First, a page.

On 22 April 2014, reporters from La Patilla that were covering events in Santa Fe were retained by the National Guard. The team of reporters were accused of being "fake journalists", had to show their ID's to the National Guardsmen and had their pictures taken. They were later released without further complications. In another incident, a photojournalist from La Patilla was assaulted by National Police who tried to take his camera and hit him in the head with the butt of a shotgun while he covering protests in Las Mercedes. A week after being attacked in Las Mercedes, the same photojournalist for La Patilla was assaulted by the National Police again who tried to take his camera while covering protests in the Las Minitas neighborhood in Baruta. While covering protests on 14 May, a group of reporters said they were assaulted by the National Guard saying they were fired at and that the National Guard attempted to arrest a reporter. On 27 May 2014, a reporter for La Patilla was attacked for the third time while covering clashes when he was shot by the National Guard. Two reporters were injured on 5 June after being shot with buckshot coming from a National Guard vehicle and reported it to Lieutenant Colonel Rafael Quero Silva of the National Guard, who denied their accounts. On 3 July 2014, during a protest near the Catholic University of Táchira, an NTN24 reporter said he was arrested, beaten and had his passport and ID taken by National Police officers.
Images on Twitter were reported to be unavailable for at least some users in Venezuela for 3 days (12–15 February 2014) after allegedly being blocked by the government. Twitter spokesman Nu Wexler stated that, "I can confirm that the images are now blocked Twitter in Venezuela" adding that "[w]e believe it the government that is blocking". However, the Venezuelan government published a statement saying that they did not block Twitter or images on Twitter, and implied that it was a technical problem.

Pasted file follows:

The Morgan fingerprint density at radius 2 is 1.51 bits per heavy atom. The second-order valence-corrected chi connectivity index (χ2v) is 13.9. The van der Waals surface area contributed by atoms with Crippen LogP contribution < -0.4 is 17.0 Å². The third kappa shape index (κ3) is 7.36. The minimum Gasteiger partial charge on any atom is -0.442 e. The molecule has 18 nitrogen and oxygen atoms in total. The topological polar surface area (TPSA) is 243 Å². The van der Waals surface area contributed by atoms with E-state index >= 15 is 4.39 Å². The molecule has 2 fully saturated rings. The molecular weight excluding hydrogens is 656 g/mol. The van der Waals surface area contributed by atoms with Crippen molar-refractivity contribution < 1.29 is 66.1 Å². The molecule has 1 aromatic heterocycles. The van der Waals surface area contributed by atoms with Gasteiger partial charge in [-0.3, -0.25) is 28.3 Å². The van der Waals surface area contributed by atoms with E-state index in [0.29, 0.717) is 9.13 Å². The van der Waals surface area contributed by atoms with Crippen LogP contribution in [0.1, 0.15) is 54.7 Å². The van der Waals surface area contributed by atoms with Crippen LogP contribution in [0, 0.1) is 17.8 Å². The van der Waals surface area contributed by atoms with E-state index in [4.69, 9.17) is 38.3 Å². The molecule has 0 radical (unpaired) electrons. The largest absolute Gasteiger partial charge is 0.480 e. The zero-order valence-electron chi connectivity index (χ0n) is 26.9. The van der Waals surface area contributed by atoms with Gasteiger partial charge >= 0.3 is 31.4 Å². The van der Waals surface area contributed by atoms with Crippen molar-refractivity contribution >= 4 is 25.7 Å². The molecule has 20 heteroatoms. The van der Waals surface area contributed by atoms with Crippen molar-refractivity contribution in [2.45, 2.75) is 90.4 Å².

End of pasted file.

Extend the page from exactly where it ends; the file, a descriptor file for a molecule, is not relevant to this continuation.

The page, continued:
According to the Huffington Post, the alleged internet blockage by the government was directed at the opposition since it prevented live coverage of government crackdowns with Zello announcing that CANTV blocked the use of its walkie-talkie app that was used by opposition protesters. In an interview with La Patilla, Chief Technology Officer of Zello, Alexey Gavrilov, said that after they opened four new servers for Venezuela, it still appeared that the same direct blocking from CANTV is the cause of the Zello outage. The Venezuelan government said Zello was blocked due to "terrorist acts" and statements by TeleSUR about radical opposition after the government monitored staged messages from "internet trolls" that used a Honeypot trap against authorities.
- Lopez, Linette (11 April 2014). "Why The United States Has Done Nothing About Venezuela". Business Insider. Retrieved 12 April 2014.
- "Protesters in Venezuela Press Government". The Wall Street Journal. 23 February 2014. Retrieved 12 April 2014.
- "Venezuelans protest en masse in rival rallies". Borneo Post. 24 February 2014. Retrieved 12 April 2014.
- "Venezuela: Tens of thousands march in anti-government protests". The Los Angeles Times. 2 March 2014. Retrieved 12 April 2014.
- "Barefoot in Venezuela". Newsweek. Reuters. 17 April 2014. Retrieved 17 April 2014.
- "Vargas Llosa to visit Venezuela to back anti-Maduro groups". News. BBC. 1 April 2014. Retrieved 12 April 2014.
- "Conflictividad social en Venezuela en marzo de 2014" [Social conflict in Venezuela in March 2014] (in Spanish). Observatorio Venezolano de Conflictividad Social. Archived from the original on 13 April 2014.
- "Venezuela: Paramilitares atacaron 1 de cada 3 protestas". Tribuna (Puerto Rico). 9 April 2014. Archived from the original on 24 April 2014. Retrieved 24 April 2014.
- Faria, Javier. "Venezuelan teen dies after being shot at anti-Maduro protest". Reuters. Retrieved 26 February 2015.
- Usborne, David. "Dissent in Venezuela: Maduro regime looks on borrowed time as rising public anger meets political repression". The Independent. Retrieved 26 February 2015.